New Super Mario Bros. 2

August 30, 2012, Author: Andy Corrigan

It took a while to get going, but the 3DS finally has decent momentum thanks to a steady drip of releases that’s kept its users, including me, extremely happy in recent months. Some would probably argue (successfully, I might add) that the momentum began late last year, with the release of the excellent Super Mario 3D Land. Its critical and commercial success meant that Nintendo would be utterly stupid if another Mario outing wasn’t far behind.

Rather than rushing out a direct sequel to 3D Land, Nintendo decided to return to their ironically named ‘New Super Mario Bros.’ series, which  debuted on the original DS in 2006 and saw Mario return to the classic 2D side-scrolling of yesteryear.

New Super Mario Bros. 2 is now upon us on 3DS. Is it worth your gold coins, or even the effort to collect them?

The fruits of Bowser’s loins from Super Mario Bros. 3 are back once again, and the irrepressible little scamps have taken a cue from their father and kidnapped the fair Princess Peach. Mario (and Luigi, if you’ve got a friend with a copy of the game locally), must once again take on all the Mushroom Kingdom has to throw at him, and rescue his beloved.

A set-up so obvious and so expected that it typifies the problem that hampers this particular Mario game more than any of the prior recent efforts.

Back to 2D platforming!

A solid one-trick pony?
I don’t think I’m alone when I say that I was a huge admirer of last year’s Super Mario 3D Land. While that certainly made a point of exploring old ideas, it came across as an apt celebration of all things Mario; a fitting tribute that was almost impossible to play without a foolish grin creeping across your face. New Super Mario Bros. 2, on the other hand, feels like a game cynically going through the motions.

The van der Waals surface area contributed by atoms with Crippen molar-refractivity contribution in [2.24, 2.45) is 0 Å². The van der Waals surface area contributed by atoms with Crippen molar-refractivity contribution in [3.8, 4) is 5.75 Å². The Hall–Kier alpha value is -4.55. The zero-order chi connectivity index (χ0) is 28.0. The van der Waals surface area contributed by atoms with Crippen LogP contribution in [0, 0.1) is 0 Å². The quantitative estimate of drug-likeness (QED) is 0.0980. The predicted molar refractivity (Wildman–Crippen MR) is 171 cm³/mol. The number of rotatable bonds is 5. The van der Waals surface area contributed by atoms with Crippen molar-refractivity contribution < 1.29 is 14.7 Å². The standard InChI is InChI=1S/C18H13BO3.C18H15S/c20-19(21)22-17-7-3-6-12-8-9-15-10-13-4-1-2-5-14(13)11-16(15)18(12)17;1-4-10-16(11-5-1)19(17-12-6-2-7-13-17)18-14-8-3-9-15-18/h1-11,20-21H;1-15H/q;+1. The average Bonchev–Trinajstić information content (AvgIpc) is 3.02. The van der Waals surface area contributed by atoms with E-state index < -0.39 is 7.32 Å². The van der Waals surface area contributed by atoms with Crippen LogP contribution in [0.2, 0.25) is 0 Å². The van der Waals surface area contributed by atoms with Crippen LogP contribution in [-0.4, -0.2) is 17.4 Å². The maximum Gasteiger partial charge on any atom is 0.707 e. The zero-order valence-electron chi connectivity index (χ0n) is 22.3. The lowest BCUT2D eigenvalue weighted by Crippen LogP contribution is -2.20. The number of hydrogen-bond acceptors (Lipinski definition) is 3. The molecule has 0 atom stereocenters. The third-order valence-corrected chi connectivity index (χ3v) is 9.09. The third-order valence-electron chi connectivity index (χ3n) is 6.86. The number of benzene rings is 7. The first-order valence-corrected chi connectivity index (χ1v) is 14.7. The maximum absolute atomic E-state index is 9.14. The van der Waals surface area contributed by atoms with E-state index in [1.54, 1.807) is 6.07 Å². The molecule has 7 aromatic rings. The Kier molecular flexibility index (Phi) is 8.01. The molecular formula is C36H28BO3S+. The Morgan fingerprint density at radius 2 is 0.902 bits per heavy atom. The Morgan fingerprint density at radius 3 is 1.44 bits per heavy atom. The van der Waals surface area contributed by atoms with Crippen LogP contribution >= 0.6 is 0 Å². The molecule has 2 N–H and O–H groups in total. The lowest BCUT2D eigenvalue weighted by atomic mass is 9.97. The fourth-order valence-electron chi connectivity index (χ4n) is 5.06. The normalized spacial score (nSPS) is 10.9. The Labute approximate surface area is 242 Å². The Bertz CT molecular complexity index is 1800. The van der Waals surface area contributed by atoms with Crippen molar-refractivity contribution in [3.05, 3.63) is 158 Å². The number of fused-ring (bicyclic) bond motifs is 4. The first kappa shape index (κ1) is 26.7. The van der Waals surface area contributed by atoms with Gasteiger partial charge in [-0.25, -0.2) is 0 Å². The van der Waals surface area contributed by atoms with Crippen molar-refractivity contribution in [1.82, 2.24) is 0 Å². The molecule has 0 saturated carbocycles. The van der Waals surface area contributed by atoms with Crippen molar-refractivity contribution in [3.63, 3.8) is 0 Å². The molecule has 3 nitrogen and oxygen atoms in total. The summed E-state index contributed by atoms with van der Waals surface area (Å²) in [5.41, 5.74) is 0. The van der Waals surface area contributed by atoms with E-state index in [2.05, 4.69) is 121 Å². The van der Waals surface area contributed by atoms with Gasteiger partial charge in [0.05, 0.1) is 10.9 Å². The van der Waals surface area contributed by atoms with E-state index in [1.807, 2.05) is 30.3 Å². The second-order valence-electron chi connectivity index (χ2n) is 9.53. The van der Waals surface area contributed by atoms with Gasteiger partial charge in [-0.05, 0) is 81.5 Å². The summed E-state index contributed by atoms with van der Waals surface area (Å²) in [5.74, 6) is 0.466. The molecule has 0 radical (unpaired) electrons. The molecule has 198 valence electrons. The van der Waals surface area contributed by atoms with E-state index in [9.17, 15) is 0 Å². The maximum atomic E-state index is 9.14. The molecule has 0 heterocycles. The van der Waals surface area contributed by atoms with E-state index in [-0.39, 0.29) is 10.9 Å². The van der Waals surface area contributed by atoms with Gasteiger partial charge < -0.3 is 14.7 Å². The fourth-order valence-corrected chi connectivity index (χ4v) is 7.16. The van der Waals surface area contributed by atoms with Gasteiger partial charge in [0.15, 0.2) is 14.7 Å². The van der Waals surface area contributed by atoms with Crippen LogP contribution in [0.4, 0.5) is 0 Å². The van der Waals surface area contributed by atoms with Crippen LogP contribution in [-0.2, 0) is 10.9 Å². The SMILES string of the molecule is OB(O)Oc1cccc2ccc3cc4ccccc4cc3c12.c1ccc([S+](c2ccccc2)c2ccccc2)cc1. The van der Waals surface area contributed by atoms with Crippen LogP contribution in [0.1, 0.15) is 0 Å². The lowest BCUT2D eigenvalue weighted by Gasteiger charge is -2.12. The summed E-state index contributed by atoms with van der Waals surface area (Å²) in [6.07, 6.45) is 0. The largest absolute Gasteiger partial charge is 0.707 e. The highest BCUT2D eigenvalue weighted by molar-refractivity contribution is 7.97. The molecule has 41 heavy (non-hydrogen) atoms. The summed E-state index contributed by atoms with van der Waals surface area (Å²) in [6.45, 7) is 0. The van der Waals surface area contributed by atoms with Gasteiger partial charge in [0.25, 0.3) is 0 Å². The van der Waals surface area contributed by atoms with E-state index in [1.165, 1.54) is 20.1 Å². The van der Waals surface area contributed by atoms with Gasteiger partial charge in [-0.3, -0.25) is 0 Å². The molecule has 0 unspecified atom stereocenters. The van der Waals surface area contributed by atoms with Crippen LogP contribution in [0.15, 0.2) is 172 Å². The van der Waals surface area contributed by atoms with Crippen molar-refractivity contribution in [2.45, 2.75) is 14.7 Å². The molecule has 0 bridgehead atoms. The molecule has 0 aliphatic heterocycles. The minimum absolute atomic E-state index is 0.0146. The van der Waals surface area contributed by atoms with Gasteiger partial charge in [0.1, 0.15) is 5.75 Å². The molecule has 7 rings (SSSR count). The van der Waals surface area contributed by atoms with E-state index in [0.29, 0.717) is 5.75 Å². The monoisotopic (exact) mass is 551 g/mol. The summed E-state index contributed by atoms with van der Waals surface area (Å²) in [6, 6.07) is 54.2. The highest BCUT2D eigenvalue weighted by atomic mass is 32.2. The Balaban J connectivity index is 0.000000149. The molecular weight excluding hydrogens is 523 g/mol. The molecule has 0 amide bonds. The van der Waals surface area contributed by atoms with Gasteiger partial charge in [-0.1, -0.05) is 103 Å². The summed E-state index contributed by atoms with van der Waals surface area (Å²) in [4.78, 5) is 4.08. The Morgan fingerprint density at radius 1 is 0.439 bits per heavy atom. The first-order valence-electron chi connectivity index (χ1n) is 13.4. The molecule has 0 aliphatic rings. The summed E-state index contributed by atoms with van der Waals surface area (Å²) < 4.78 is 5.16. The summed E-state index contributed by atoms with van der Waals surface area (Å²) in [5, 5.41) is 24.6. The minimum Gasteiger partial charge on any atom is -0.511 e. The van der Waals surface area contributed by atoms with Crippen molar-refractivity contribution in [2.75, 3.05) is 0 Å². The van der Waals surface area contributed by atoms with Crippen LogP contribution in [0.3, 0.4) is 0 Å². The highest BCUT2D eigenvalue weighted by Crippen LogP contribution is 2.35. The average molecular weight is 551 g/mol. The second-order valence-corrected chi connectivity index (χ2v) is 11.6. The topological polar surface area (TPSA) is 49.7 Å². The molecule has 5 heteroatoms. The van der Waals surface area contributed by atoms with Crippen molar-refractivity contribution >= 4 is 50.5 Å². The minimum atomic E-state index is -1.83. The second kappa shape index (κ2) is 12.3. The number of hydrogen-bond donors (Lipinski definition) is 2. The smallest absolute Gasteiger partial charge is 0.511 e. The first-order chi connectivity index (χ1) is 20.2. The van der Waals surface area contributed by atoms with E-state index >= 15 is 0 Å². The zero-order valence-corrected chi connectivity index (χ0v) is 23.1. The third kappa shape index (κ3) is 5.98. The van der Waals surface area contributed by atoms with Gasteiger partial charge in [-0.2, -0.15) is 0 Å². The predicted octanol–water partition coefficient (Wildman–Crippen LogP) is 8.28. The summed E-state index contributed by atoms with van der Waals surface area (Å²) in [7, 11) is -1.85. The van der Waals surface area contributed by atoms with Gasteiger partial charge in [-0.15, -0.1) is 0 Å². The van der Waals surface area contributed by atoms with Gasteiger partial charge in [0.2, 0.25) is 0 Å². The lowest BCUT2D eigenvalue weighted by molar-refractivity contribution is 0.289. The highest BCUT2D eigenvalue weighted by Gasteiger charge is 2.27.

This is a classic-styled 2D platformer. Mario travels from left to right, sometimes upwards, avoiding and stomping on enemies as he goes. As far as his repertoire goes, it’s ripped right from SMB3, with Racoon tails, Fire Flowers, aaand that’s about it. Of course, there are some variants. You can occasionally earn gold-flavoured versions of the standard power-ups, and these are ridiculously overpowered, making them hugely fun to rampage through a level with. The gigantic Mushroom that makes Mario the size of the screen also returns, letting you stomp Godzilla-like, destroying everything in your path.